Click here to download the MyTeams App by NBC Sports! Receive comprehensive coverage of your teams and stream the Flyers, Sixers and Phillies games easily on your device.

More on the Flyers

Flyers' playoff-clinching win over Rangers in 2010 was The Best Game I Ever Saw Live

Flyers' playoff-clinching win over Rangers in 2010 was The Best Game I Ever Saw Live

Almost exactly 10 years ago, before the Flyers set out on their magical run to the Stanley Cup Final, they had to get to the playoffs first. 

And that was nothing short of a miracle. It was the best game I ever saw and I ended up watching the most exciting part on a television screen not much bigger than a tablet in a musty hallway surrounded by people in suits.

Let's backtrack to set the scene. The Flyers had to win their final game of the 2009-10 season to get into the playoffs. They had floundered a bit down the stretch and that enabled the Rangers to make up 10 points in the final three weeks of the season. And to top it off, the Flyers were hosting those rival Rangers at the Wells Fargo Center in that last game on April 11, 2010. 

As many of you know, the offices of NBC Sports Philadelphia, then Comcast SportsNet, are inside the Wells Fargo Center. It's access that grants us the ability to go out and watch games, go between our offices and the press areas and be able to return to work within minutes of a game ending.

On this evening, I was anchoring our nightly show so I watched the first period from my desk. The Rangers finished the opening period with a 1-0 lead. So let's have a change of scenery. I went up to the press box for the second period and for the start of the third. The Flyers had yet to score at that point so I went back to my desk. I wasn't getting a good feeling and thought it was going to be a tough postgame interview. Our producer and assistant news director decided that win or lose, I would go down to the dressing room and help get the story. But I wasn't alone. We had several reporters who would be there because this was too big for just one piece. I mean, there was so much riding on the outcome of this one game. Rangers win, they are in. Flyers win, they are in. It was the ultimate winner-take-all battle for the postseason and it was happening between two heated rivals.

Finally the Flyers lit the lamp with just under seven minutes left in the third to tie the game. But then, a stalemate. So with about two minutes remaining in regulation, I made my way downstairs to wait and watch in the hallway outside of the dressing room. Here we are: me, about a dozen other reporters and several members of building staff, all congregating in this small area. To picture it, it's a cement-wall hallway, with double doors on one side leading to the dressing room and the other side leads to where the Flyers come on and off the ice.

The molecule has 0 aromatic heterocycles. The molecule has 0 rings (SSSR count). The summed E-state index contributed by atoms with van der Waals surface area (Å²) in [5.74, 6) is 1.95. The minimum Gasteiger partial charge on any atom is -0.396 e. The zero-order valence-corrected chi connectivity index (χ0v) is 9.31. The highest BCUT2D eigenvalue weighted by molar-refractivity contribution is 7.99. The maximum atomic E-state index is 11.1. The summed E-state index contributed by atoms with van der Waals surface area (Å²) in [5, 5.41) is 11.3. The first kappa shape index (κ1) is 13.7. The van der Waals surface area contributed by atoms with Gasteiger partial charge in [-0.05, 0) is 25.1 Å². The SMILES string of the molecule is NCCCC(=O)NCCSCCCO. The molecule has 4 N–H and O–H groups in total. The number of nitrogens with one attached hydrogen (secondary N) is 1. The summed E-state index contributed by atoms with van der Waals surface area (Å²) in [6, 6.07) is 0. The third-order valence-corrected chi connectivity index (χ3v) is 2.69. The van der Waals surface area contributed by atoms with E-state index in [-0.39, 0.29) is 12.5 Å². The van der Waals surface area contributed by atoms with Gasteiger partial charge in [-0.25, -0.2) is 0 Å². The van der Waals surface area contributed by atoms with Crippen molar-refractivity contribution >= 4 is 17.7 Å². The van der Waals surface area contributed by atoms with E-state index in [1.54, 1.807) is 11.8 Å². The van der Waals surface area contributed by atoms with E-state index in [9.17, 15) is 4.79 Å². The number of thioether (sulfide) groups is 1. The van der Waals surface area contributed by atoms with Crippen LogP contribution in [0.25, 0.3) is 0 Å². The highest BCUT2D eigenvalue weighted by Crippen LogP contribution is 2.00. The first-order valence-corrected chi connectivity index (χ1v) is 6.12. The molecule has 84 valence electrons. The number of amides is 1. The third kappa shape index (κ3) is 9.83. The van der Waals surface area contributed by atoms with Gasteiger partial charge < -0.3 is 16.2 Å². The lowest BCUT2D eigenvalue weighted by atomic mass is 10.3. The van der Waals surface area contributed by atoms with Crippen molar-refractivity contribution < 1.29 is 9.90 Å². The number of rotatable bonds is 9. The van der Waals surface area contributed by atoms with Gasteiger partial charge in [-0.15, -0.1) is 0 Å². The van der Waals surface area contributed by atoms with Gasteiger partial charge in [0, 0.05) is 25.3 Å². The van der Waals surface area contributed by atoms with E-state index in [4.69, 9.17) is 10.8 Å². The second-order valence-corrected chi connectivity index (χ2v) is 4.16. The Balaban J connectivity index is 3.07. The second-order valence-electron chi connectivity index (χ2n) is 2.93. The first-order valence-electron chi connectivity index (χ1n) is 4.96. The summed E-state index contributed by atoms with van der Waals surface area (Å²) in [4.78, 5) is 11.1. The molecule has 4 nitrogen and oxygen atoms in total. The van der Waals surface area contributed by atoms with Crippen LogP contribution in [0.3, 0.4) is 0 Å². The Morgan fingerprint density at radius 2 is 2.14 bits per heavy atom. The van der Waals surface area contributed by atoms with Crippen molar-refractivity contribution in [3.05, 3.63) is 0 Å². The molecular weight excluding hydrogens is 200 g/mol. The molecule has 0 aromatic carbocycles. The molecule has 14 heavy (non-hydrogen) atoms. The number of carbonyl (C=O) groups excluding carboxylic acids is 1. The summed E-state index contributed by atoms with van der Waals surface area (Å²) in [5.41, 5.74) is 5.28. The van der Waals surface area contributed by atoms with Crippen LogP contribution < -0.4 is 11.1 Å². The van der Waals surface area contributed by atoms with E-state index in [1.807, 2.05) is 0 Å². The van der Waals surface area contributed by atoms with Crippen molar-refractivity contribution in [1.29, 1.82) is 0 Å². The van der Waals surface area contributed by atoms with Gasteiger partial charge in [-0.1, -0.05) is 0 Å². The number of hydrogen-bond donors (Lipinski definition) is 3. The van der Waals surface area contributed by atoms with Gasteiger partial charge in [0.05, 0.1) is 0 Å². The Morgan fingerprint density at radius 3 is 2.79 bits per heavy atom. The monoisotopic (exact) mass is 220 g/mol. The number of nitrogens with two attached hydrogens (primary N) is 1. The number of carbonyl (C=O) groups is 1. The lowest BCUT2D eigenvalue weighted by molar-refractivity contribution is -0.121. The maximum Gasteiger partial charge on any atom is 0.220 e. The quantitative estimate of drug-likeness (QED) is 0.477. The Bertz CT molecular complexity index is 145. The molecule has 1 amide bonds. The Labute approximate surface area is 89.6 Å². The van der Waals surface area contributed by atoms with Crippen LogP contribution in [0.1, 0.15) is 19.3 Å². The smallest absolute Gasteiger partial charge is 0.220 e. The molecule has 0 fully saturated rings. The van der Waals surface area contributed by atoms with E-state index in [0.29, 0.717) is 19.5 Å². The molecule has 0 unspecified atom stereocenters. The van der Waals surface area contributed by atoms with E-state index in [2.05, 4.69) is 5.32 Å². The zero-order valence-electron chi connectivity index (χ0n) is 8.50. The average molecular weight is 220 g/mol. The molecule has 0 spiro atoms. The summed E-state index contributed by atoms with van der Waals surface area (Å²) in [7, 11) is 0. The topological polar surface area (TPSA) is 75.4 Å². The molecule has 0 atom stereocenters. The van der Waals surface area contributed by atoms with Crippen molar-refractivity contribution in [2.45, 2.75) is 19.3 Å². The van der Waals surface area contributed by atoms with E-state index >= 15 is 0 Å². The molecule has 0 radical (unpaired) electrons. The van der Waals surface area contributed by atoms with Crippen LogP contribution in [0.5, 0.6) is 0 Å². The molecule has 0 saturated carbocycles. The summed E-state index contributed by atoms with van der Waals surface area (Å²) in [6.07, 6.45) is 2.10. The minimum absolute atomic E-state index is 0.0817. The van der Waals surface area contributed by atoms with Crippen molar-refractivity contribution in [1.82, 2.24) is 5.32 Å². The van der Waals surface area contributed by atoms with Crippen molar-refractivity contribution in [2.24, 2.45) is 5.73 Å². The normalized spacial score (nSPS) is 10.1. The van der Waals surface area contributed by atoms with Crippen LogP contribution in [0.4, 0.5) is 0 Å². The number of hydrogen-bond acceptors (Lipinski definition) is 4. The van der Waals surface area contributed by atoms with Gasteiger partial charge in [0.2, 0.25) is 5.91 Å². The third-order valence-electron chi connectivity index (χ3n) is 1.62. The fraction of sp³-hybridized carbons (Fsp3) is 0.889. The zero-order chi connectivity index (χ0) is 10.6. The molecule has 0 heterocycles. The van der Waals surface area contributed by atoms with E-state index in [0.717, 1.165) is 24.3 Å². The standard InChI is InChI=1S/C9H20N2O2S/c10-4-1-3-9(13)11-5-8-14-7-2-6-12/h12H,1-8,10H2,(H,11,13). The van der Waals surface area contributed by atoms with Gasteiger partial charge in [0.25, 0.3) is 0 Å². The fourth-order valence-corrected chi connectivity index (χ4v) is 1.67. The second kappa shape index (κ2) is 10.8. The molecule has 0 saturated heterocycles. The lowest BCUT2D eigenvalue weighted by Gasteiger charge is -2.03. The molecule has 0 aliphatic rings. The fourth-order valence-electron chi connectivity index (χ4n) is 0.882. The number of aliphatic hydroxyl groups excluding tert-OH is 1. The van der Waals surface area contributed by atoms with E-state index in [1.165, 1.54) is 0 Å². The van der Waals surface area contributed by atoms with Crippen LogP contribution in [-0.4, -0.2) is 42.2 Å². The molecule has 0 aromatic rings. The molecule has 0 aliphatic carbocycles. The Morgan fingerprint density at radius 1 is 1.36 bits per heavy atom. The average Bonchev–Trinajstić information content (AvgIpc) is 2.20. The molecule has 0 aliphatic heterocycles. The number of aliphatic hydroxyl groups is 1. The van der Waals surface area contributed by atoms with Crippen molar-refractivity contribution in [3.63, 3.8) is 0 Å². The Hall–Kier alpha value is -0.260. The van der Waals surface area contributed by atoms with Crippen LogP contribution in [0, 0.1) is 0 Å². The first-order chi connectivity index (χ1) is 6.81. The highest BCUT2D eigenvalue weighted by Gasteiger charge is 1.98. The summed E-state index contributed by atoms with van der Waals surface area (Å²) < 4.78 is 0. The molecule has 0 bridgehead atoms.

Time is winding down and it looks like the game will go to overtime.

An already high-tension situation ratcheted up another notch. I look over to my left and who's standing there but Mr. Ed Snider. He's joined to the small mass of reporters and staff to wait and watch.

This was it. We were all watching not from a luxury box, or the press box, or even in front of a large flat screen television. No, we were all huddled around a monitor that was about 15 inches across.

Overtime. Waiting. Watching. Who would win? Who would go home?

Sure enough, the drama was still building. Overtime ended with the score still knotted at one goal each. Shootout. It was almost unbelievable. This was a win-or-go-home game and not three periods of regulation nor overtime could decide it. Of course it had to go to a shootout. You may recall that it was backup goaltender Brian Boucher in net for this entire game and he truly stood on his head. The Rangers had been on fire and he stopped nearly everything that came his way the entire game and extra period. Now, he had to last through a shootout.

We are all crunched in together watching on the tiny monitor as each skater went their turn. But one of the hallway party had left us. Snider had walked back up to his seat earlier. I can only guess he figured, win or lose, he was watching that in person. I can't say I blame him. So it was Danny Briere up first: goal! The crowd went nuts and you could feel the stands shake around us. The Rangers' Eric Christensen skates in on Boucher: save! More cheering and shaking.

Next for the Flyers: the captain, Mike Richards. Henrik Lundqvist makes the save. The disappointed sighs of the crowd echoed down our little hallway. 

Now here comes P.A. Parenteau: goal. The groans grow louder of the Flyers faithful. 

Each team has a shootout goal. It seemed like it was slipping away. But all was not lost. Enter Claude Giroux to the ice. He makes one of his signature shootout moves: goal, right between Lundqvist's legs! Euphoria doesn't fully express the crowd's response; I'd say pandemonium was more like it.

But as loud as the cheers were after Giroux's goal, the boos were louder when Olli Jokinen came into view. This was it. He comes in, tries to go five-hole on Boucher but not on this night, not on this goalie and not against this team. Boucher stops the shot easily and the building's roof seemed like it was coming off.

Back in our little hallway, I've honestly never seen anything like it. You've probably heard the expression no cheering in the press box.

Well, that didn't really apply here. It was one of the greatest moments in Flyers history to win a game like that, one that the team had to win. And everyone was clapping and smiling and laughing. We all knew we watched something amazing and downright magical. It was one of the best games I've ever seen, even if I watched it on a tiny TV screen in a smelly hallway — or maybe because of that.

Click here to download the MyTeams App by NBC Sports! Receive comprehensive coverage of your teams and stream the Flyers, Sixers and Phillies games easily on your device.

More on the Flyers